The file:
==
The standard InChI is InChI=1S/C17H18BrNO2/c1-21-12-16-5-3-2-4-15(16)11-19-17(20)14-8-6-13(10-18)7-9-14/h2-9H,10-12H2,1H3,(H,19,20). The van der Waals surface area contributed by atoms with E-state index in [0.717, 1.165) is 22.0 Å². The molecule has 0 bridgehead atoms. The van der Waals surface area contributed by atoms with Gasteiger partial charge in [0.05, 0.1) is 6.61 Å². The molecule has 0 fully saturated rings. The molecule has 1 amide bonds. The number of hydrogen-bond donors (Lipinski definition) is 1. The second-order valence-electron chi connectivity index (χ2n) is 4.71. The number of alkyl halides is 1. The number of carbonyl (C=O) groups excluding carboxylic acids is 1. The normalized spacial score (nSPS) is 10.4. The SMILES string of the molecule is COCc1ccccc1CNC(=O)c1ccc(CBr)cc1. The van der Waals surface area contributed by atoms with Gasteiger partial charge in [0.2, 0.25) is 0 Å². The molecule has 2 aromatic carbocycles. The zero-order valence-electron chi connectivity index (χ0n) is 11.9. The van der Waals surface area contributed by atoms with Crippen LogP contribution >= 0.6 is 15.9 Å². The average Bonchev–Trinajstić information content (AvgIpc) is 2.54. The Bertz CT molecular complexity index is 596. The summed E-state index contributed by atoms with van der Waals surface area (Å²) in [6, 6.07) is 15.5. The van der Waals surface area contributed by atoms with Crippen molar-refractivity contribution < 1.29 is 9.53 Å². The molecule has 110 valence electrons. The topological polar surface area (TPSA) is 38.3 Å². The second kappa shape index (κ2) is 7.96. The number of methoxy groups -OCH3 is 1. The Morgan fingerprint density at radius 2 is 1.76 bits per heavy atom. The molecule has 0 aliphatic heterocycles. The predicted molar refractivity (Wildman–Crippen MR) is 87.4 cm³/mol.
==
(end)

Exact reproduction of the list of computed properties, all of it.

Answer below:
The standard InChI is InChI=1S/C17H18BrNO2/c1-21-12-16-5-3-2-4-15(16)11-19-17(20)14-8-6-13(10-18)7-9-14/h2-9H,10-12H2,1H3,(H,19,20). The van der Waals surface area contributed by atoms with E-state index in [0.717, 1.165) is 22.0 Å². The molecule has 0 bridgehead atoms. The van der Waals surface area contributed by atoms with Gasteiger partial charge in [0.05, 0.1) is 6.61 Å². The molecule has 0 fully saturated rings. The molecule has 1 amide bonds. The number of hydrogen-bond donors (Lipinski definition) is 1. The second-order valence-electron chi connectivity index (χ2n) is 4.71. The number of alkyl halides is 1. The number of carbonyl (C=O) groups excluding carboxylic acids is 1. The normalized spacial score (nSPS) is 10.4. The SMILES string of the molecule is COCc1ccccc1CNC(=O)c1ccc(CBr)cc1. The van der Waals surface area contributed by atoms with Gasteiger partial charge in [0.2, 0.25) is 0 Å². The molecule has 2 aromatic carbocycles. The zero-order valence-electron chi connectivity index (χ0n) is 11.9. The van der Waals surface area contributed by atoms with Crippen LogP contribution >= 0.6 is 15.9 Å². The average Bonchev–Trinajstić information content (AvgIpc) is 2.54. The Bertz CT molecular complexity index is 596. The summed E-state index contributed by atoms with van der Waals surface area (Å²) in [6, 6.07) is 15.5. The van der Waals surface area contributed by atoms with Crippen molar-refractivity contribution < 1.29 is 9.53 Å². The molecule has 110 valence electrons. The topological polar surface area (TPSA) is 38.3 Å². The second kappa shape index (κ2) is 7.96. The number of methoxy groups -OCH3 is 1. The Morgan fingerprint density at radius 2 is 1.76 bits per heavy atom. The molecule has 0 aliphatic heterocycles. The predicted molar refractivity (Wildman–Crippen MR) is 87.4 cm³/mol.